Part III of III: The reactions and overreactions on the right, and what they miss

Trans rights activists demonstrating in Seattle on Feb. 1, 2020 (Lindsey Wasson for The Washington Post via Getty)

Part II of III: The dissents by Justices Alito and Kavanaugh, and their mistakes

Supreme Court Justice Samuel Alito July 23, 2019. (Nicholas Kamm/AFP via Getty Images)

Part I of III: On gay and transgender rights, Gorsuch is right, and the right is wrong

(Chip Somodevilla/Getty)

An upfront note: I am sadly less familiar with the vocabulary in disability discourse than I am in others. If I’ve stumbled, I sincerely apologize, and will very much appreciate any corrections.

In this piece, I want to briefly recount some of the curb cut story, then talk about how the widespread adoption of pronouns — and if I have my way, honorifics — in email signatures already has some easily identifiable curb cut effects.

“Curb Cuts,” and the “Curb Cut Effect,” in the sense beyond the actual cuts into the sidewalk curb that wheelchair riders use sidewalks safely and without assistance, refer to the idea in Universal Design philosophy that certain pieces of good and accessible design benefits everyone. In the literal curb cut case, the list of people who unexpectedly benefited from the widespread use of curb cuts is massive (parents…

While the Supreme Court’s decision in Brown v. Board of Education and its Constitutional dictate — that “the doctrine of ‘separate but equal’ has no place [in the Constitution]… [s]eparate educational facilities are inherently unequal”—is well-known and celebrated as something of a lodestar in the American legal tradition (Trump judicial nominees’ garbage opinions notwithstanding), its less well-known sequel (“Brown II”) played a vital role in how Brown was initially implemented.

Brown II offered schools the safe harbor of saying they need only implement integration “with all deliberate speed.” Of course, the only real effect of Brown II’s offer of good…

I just released an article in the North Carolina Journal of Law and Technology. Rather than attempting to reformat it for this blog, I’m going to simply link the final version here:

Enjoy. This piece was a delight to work on.

CW: rape, consent violations, discussion of kinky sex

An image that definitely, definitely oversimplifies things.

Ithink there’s a fundamental mistake in the way that many people think of consent to sexual activities that is inconsistent with the way in which such consent exits in the world. In short, the view is that “consent” essentially consists of a checklist of actions that (I’ll call this the “Checklist View”), once taken, ensure with certainty that consent to a particular activity. There is a corollary of this view that also shows up sometimes, which is that without taking the proscribed actions, consent does not exist. …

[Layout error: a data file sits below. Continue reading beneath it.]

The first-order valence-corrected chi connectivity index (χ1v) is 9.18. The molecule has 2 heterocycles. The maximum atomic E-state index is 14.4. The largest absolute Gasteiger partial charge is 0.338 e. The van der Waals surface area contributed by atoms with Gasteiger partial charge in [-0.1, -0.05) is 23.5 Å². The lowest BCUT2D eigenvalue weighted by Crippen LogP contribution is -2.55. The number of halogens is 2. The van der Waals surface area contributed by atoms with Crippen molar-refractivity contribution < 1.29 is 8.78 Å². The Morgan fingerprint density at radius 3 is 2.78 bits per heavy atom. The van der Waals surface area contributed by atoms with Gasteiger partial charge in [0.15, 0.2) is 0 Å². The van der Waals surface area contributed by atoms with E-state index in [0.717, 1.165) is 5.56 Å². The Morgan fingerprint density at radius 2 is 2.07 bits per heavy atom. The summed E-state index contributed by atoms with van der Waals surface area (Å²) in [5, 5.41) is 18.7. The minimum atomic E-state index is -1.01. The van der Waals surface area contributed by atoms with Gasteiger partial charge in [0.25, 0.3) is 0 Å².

About a year ago, on the eve of my sibling’s wedding, my father, mother, and I were having a theoretical political conversation. This was before the endless marathon this past year has been, and as such, we were speaking more abstractly than we seem to these days. Ben and Ru (sibling and spouse) celebrated their marriage belatedly this year (it was a bit of a “shit let’s get married fast because politics are scary” thing), and I found myself looking back on this conversation.

A chunk of the political philosophy in my parents’ library (carefully cropped out to make the point: their Marx-Engels Reader).

Some quick context: my dad is, I would say, a classic Liberal (capital and lowercase meanings…

I was recently (well, sort of recently, at least) on a panel hosted by the Fordham chapter of OutLaws where the topic being discussed was being “Out at Work.” I raised a question there — one I’ve been mulling for quite some time — that my co-panelists and I had no really good answers to, and indeed, had some profoundly contrary intuitions about. Of late, I’ve been running into the “business case for diversity” thing quite a bit. Which, spoiler on my take: there is a case to be made, but any suggestion that it’s the primary or even an…

J. Remy Green

★a queer, trans lawyer who lawyers, writes, rants, looks fabulous, &c. (the views expressed here are remy’s own, and do not reflect those of anyone else)★

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